Endangered by Eliot Schrefer
When Sophie has to visit her mother at her sanctuary for bonobos, she’s not thrilled to be there. Then Otto, an infant bonobo, comes into her life, and for the first time she feels responsible for another creature.
But peace does not last long for Sophie and Otto. When an armed revolution breaks out in the country, the sanctuary is attacked, and the two of them must escape unprepared into the jungle. Caught in the crosshairs of a lethal conflict, they must struggle to keep safe, to eat, and to live.
In sixth grade, I wrote a report on Diane Fossey, and for months afterwards I was obsessed with great apes. Reading Endangered brought me right back to that love for great apes and those working to save them. The book was incredibly well researched, but it never read like a textbook. Actually, Endangered was exactly the opposite of boring; parts of it were heart-pounding and tense, while others were tender and sweet.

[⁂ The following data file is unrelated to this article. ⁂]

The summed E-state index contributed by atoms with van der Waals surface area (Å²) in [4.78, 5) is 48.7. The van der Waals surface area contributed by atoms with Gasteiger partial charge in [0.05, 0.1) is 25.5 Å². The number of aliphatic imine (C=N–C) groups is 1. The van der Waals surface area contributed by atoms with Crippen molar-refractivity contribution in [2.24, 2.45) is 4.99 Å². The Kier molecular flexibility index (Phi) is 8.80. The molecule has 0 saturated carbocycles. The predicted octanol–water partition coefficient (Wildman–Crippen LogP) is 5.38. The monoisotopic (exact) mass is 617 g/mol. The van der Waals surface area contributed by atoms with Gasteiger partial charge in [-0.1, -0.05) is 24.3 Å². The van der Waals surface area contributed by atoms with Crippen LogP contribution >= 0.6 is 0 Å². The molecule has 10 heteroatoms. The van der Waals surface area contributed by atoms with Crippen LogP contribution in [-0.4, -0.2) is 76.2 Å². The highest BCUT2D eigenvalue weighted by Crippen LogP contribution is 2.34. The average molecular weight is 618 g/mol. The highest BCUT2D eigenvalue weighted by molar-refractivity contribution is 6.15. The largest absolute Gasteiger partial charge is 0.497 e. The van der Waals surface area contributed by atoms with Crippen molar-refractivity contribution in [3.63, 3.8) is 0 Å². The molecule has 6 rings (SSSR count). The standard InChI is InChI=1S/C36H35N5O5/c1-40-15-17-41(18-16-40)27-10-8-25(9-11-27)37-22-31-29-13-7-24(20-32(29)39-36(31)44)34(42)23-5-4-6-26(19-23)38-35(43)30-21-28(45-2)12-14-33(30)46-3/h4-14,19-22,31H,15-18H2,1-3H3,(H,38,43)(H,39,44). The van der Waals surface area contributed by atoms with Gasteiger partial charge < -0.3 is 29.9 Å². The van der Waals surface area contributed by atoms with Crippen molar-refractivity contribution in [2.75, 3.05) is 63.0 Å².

In a book about endangered animals in a war-torn country, suffering and survival are bound to be central ideas. With Sophie and Otto, Shrefer does an excellent job of keeping animal suffering from falling into the shadow of human suffering. Readers will love all of the characters, human and ape, that appear on the pages. Schrefer's portrayal of bonobos as nearly-human creatures, but also as wild animals, is a perfect balance of respectful and adorable.
Endangered is clearly a product of deep interest in Congo and love for bonobos. This is a book that I'll remember for a long time and one that I highly recommend.
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